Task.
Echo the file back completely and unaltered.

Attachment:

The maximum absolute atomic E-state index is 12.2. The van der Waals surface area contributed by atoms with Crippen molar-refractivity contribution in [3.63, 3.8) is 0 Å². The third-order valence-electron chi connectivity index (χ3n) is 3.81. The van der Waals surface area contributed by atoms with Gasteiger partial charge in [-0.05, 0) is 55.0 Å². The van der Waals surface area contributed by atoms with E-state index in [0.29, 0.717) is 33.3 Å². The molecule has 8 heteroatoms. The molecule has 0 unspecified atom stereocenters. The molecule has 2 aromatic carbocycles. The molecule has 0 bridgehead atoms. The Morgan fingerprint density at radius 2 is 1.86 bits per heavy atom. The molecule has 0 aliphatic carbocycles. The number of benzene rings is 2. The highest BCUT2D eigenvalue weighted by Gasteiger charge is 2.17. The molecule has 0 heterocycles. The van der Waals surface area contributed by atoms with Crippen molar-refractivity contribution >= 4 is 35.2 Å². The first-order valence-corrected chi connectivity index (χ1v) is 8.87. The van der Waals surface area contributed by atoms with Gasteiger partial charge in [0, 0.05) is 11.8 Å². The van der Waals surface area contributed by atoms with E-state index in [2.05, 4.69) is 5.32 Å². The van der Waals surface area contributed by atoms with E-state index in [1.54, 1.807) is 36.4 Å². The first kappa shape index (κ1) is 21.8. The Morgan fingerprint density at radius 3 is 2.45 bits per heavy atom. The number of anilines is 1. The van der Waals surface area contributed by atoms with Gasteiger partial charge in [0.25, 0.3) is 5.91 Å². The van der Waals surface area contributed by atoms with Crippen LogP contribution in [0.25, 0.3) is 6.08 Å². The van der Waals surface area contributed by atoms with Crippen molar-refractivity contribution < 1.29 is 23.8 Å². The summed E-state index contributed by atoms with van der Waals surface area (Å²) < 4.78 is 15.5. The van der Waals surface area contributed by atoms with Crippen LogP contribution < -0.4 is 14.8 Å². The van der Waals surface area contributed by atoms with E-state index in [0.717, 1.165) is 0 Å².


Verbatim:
The maximum absolute atomic E-state index is 12.2. The van der Waals surface area contributed by atoms with Crippen molar-refractivity contribution in [3.63, 3.8) is 0 Å². The third-order valence-electron chi connectivity index (χ3n) is 3.81. The van der Waals surface area contributed by atoms with Gasteiger partial charge in [-0.05, 0) is 55.0 Å². The van der Waals surface area contributed by atoms with E-state index in [0.29, 0.717) is 33.3 Å². The molecule has 8 heteroatoms. The molecule has 0 unspecified atom stereocenters. The molecule has 2 aromatic carbocycles. The molecule has 0 bridgehead atoms. The Morgan fingerprint density at radius 2 is 1.86 bits per heavy atom. The molecule has 0 aliphatic carbocycles. The number of benzene rings is 2. The highest BCUT2D eigenvalue weighted by Gasteiger charge is 2.17. The molecule has 0 heterocycles. The van der Waals surface area contributed by atoms with Crippen molar-refractivity contribution >= 4 is 35.2 Å². The first-order valence-corrected chi connectivity index (χ1v) is 8.87. The van der Waals surface area contributed by atoms with Gasteiger partial charge in [0, 0.05) is 11.8 Å². The van der Waals surface area contributed by atoms with E-state index in [2.05, 4.69) is 5.32 Å². The van der Waals surface area contributed by atoms with E-state index in [1.54, 1.807) is 36.4 Å². The first kappa shape index (κ1) is 21.8. The Morgan fingerprint density at radius 3 is 2.45 bits per heavy atom. The number of anilines is 1. The van der Waals surface area contributed by atoms with Gasteiger partial charge in [0.25, 0.3) is 5.91 Å². The van der Waals surface area contributed by atoms with Crippen LogP contribution in [0.25, 0.3) is 6.08 Å². The van der Waals surface area contributed by atoms with Crippen molar-refractivity contribution < 1.29 is 23.8 Å². The summed E-state index contributed by atoms with van der Waals surface area (Å²) < 4.78 is 15.5. The van der Waals surface area contributed by atoms with Crippen LogP contribution < -0.4 is 14.8 Å². The van der Waals surface area contributed by atoms with E-state index in [0.717, 1.165) is 0 Å².